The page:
When you think of people in prison for life, does your compassion meter turn up or down? Do you think, “They deserve to be there,” or do you think, “It must be hard to be a lifer living day in and day out without freedom.”
Over the years, I’ve heard many different opinions on this subject, but I’ve never heard the opinion of an actual person who is in prison for life who feels as though they have really changed. Have you?
The following TED talk is done by 9 women who are singing about their life in prison.
The women are from the Muncy state prison. They are trying to get their point of view across through song, and it is quite intense to really think about where they have been, where they are now, and where they are going.
Will I see my family or die alone?
This is not my home.
Some powerful thoughts.
If you didn’t watch the video, the women have been incarcerated 27, 29, 30, 37, 39 (and 1/2), and 40 years. The last woman mentioned that she has been in prison for 37 years since she was 14 years. That year, I was also born.
Under the video on the TED talk, a person who claims they wrote the song said the following:
Many of the Lifers at Muncy (including some in the video) killed no one, or killed an abusive spouse while fearing for their lives. Others were made the fall guy by more sophisticated associates who turned deals with a DA. Many committed murder under the influence of drugs, with no intent to kill. – Source
What I Thought Directly After Watching The Video
This video made me think about a few things:
- How grateful I am not to be in that situation or have a family member who is.
- How grateful I am for my daily freedom to do what I want, go where I want, and be who I want to be.
- How someone at 14 years of age can be put away for life – and did she really deserve to be?
- How much more there is that we don’t know about why they are there and what they believe.
- Whether or not they are ever going to experience freedom despite the fact that they believe they deserve to.
What Did These Women Do?
I also wondered what these women did to end up in prison, as I’m sure you did. In the comment section under the video I found someone who did the digging for us, and to the best of my knowledge, the women are the women in the stories.
The woman singing the main part is Brenda Watkins (convicted at 26) and she was convicted of slaying a 70-year-old man in what was described as ‘particularly grisly’. You can read about it here.
The woman with the scarf on her head is Thelma Nichols (convicted at 25) and she killed a woman to get money for her drug habit (she stole $43). She says that she had taken cocaine and was high at the time. But, it seems she was also on probation for the slaying of a relative as well. You can read about it here.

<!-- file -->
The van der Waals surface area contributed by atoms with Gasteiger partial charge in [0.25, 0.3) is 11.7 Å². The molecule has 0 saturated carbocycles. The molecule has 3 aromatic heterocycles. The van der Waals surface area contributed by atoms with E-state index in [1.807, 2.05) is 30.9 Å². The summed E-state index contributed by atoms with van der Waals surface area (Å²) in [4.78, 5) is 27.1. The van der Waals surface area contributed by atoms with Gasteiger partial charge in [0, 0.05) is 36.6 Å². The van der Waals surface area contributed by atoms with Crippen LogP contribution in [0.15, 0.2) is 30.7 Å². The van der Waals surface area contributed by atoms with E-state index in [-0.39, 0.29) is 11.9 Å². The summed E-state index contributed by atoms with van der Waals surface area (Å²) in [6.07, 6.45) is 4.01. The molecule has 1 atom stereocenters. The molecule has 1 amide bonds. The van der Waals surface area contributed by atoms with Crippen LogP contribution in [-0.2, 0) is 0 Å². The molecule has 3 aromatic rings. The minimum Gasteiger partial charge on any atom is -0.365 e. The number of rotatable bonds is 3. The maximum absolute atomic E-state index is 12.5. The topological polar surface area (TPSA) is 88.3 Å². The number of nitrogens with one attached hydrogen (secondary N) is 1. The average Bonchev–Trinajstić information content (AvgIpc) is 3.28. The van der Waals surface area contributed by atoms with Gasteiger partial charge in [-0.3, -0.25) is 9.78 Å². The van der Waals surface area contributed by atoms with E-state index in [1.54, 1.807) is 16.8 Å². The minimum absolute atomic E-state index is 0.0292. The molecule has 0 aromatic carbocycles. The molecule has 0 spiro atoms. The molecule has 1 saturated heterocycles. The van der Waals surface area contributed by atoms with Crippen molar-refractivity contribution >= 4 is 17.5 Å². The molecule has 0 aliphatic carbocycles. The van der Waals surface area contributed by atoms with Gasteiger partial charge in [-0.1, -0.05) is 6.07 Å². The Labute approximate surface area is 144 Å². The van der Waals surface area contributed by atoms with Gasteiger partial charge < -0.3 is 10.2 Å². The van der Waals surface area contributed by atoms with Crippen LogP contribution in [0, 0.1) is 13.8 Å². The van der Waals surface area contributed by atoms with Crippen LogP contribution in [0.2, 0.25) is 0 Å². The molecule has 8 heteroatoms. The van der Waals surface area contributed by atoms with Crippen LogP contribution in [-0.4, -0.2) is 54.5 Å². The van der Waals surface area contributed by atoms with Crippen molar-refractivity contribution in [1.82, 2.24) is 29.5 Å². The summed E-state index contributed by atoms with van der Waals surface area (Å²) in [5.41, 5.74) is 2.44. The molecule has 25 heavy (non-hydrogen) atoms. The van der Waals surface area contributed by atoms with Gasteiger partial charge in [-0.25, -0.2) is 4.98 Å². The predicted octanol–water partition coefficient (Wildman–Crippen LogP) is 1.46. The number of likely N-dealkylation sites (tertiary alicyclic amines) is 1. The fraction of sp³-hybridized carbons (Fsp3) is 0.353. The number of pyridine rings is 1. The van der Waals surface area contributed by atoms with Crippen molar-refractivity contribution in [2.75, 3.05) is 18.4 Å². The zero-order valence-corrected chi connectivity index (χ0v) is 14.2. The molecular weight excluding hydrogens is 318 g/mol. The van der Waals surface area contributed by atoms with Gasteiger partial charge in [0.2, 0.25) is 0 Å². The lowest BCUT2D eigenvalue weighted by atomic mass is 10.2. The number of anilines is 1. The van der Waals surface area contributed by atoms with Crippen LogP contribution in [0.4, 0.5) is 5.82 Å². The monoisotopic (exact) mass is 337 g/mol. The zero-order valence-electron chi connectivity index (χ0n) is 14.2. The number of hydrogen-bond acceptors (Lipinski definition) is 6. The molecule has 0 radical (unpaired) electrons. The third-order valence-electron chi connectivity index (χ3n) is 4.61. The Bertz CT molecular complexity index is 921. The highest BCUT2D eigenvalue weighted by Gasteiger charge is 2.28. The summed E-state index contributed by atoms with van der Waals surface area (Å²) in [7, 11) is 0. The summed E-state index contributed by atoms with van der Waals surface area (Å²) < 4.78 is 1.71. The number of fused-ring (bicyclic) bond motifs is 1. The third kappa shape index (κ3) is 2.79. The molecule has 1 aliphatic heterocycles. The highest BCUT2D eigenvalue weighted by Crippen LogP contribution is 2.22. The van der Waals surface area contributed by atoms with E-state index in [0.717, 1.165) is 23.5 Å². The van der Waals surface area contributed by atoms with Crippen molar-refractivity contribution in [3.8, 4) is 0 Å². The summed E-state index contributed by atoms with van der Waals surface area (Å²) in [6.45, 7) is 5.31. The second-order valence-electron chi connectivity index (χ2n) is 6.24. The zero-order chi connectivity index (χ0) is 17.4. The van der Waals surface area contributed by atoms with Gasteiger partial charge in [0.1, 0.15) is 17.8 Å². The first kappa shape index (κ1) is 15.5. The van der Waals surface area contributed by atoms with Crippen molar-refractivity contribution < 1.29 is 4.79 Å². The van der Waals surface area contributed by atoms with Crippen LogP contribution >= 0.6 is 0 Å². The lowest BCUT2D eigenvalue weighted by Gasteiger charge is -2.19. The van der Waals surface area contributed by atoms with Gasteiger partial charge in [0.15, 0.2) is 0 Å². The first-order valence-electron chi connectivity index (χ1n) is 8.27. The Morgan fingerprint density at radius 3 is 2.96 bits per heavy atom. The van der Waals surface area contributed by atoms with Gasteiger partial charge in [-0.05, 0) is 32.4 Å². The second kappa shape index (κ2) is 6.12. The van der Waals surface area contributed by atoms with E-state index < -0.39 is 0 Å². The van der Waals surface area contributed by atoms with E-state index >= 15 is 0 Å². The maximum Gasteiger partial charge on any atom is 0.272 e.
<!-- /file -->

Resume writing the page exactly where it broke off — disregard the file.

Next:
The woman who did the introduction is Danielle Hadley (convicted at 23) for setting a man up for murder. She didn’t actually murder him, but she did hit him over the head and handcuff his hands behind his back before he was strangled and then stabbed in the throat by two other people. Read about it here.
The lady in the back row with the big eyes is Theresa Battles (convicted at 26) for a murder that her boyfriend committed (but she was present) and then stealing from a home. Read her story here.
No information on Debra Brown, the woman with the glasses, could be found.
The woman who had a little bit of a speech impairment is Joanne Butler, and she killed a 19-year-old women. You can read that here.
The lady with the canes is Diane Hamill Metzger (convicted at 19) who was convicted for the planning of the murder and the removal of the body of her husband’s (ex) wife and mother of his 4 children. You can read about it here
The second last woman to talk is Lena Brown (convicted at 29) for stabbing a middle-aged white man in his car. You can find a little on that here.
And the last woman was Trina Garnett (convicted at 14) for setting a fire that caused two deaths. The following video tells her story.
How I Felt After Finding Out Their Crimes
I am still very thankful that I am not in their situation, and obviously I still don’t know the whole situation. But, it seems that some of the crimes were pretty vicious, and it made me question my whole thought process after I was moved by the TED talk.
It’s interesting how we are swayed from one side to another depending on who is talking, what their story is, and what we believe. Some people are very passionate about this TED talk and feel very bad for these women, whereas others believe that most of these women deserve to be in prison for the rest of their lives.
As far as Trina Garnett goes, I felt bad for her in the video AND when I heard her story, and I can’t imagine what she thinks about as she goes to sleep at night.
In the end, I don’t really know how I feel about them and what they are going through. I can see all sides of the story, and it’s hard to say what is right and what is wrong in some cases.
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